Bachelder Wismer-Wingfield Ouest Chardonnay 2018 ($48, 94 points) — In the pantheon of potential “grand cru” vineyards in Niagara, Wismer-Wingfield, mined for its liquid gold from some of Niagara’s most terroir-focused winemakers led by Bachelder, this would be among the first named to such a controversial accolade. The vineyard is located 6.8 km from Lake Ontario at an altitude of 160 metres. The Wingfield parcel has always shown profound, singular terroir on a perfectly exposed, well-drained slope on the east side of Victoria Street in Vineland. Both the highest elevation and furthest from the lake for all of Bachelder’s sourced parcels (50 metres in altitude and 1,000 metres further from the Lake than other Wismer parcels), Wingfield is picked 10 days to two weeks after other Chardonnay vineyards. The vines are now nearly 30 years old, planted in 1993 on lighter silty/clay and dolomitic limestone soil, it shows the classic Vineland (as distinct from Jordan) combination, of what Bachelder calls “plush richness and tight minerality.” The Wismer-Wingfield block has always been sourced from the western part of the parcel, which makes for a long hang-time and “an intense, rich, noble flavour, overlaid by a tight, long minerality.” It has been named (more than once) as Wines In Niagara’s Most Thrilling Wine of the Year and consistently scores 93+ points and is yet again the superstar in the 2018 Bachelder lineup. Go ahead and compare this to Puligny-Montrachet, or better yet, taste both side by side and make your own call. It has such a complex, if not just a tad tight right now, nose of saline/flinty minerality, a floral note of elderflower, ripe pear, lemon, cream, bin apple, vanilla toast, sweet oak spices and encased in pure elegance that will take patience to fully reveal itself. Such power, grace and complexity on the palate with pure pear and bin apple fruits, lemon zest, layers of saline minerality and flinty nuances with subtle biscuit-y notes, elegant vanilla toast and spice with fresh, lifted finesse through a long, long finish. Tight, yes, but wait for this to fully reveal itself. I sense another blockbuster that Chardonistas crave. Cellar 5+ years, but try at least one of them now so you can watch the evolution.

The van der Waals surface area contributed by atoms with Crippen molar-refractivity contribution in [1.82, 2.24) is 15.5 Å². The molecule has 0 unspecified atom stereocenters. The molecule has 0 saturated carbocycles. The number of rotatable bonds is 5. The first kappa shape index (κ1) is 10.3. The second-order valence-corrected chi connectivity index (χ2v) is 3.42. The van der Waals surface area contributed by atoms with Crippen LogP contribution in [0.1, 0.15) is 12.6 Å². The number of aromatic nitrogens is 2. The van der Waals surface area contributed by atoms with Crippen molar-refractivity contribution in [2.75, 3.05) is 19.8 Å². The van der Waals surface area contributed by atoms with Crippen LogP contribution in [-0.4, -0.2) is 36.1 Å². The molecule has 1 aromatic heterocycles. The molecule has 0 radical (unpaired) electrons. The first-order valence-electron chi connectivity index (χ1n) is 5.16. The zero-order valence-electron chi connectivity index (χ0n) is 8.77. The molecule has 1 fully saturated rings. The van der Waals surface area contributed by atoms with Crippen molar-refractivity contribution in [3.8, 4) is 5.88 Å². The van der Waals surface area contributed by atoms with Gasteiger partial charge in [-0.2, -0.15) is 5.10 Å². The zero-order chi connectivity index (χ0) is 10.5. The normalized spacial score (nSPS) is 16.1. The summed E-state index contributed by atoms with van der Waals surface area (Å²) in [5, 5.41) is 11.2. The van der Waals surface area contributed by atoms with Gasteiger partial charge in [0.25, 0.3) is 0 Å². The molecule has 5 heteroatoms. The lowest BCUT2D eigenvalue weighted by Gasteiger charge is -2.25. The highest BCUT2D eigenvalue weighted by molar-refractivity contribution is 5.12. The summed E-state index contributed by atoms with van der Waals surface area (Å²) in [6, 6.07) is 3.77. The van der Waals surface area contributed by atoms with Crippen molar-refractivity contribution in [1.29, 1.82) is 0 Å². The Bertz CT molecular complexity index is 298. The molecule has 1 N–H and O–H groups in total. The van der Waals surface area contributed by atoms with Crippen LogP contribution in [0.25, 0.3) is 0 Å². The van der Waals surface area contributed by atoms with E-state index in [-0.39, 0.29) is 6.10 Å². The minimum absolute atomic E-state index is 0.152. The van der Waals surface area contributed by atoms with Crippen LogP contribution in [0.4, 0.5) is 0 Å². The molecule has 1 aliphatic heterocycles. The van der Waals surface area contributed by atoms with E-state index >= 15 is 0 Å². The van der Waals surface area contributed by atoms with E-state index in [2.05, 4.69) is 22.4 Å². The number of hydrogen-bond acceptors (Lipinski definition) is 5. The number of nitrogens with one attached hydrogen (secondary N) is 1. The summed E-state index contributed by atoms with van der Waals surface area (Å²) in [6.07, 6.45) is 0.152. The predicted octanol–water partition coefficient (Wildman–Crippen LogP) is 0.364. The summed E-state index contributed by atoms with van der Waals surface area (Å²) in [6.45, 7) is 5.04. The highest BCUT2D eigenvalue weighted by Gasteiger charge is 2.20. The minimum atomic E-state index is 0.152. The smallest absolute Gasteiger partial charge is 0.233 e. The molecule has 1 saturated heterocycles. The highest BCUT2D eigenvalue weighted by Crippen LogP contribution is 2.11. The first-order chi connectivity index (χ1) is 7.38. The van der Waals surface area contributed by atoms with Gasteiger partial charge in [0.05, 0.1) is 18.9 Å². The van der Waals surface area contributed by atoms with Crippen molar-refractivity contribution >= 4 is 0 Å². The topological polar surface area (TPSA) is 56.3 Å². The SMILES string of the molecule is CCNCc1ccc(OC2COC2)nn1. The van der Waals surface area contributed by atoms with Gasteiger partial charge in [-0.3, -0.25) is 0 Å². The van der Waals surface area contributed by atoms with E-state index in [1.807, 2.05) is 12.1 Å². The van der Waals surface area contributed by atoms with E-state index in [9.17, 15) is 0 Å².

The Pinot Noirs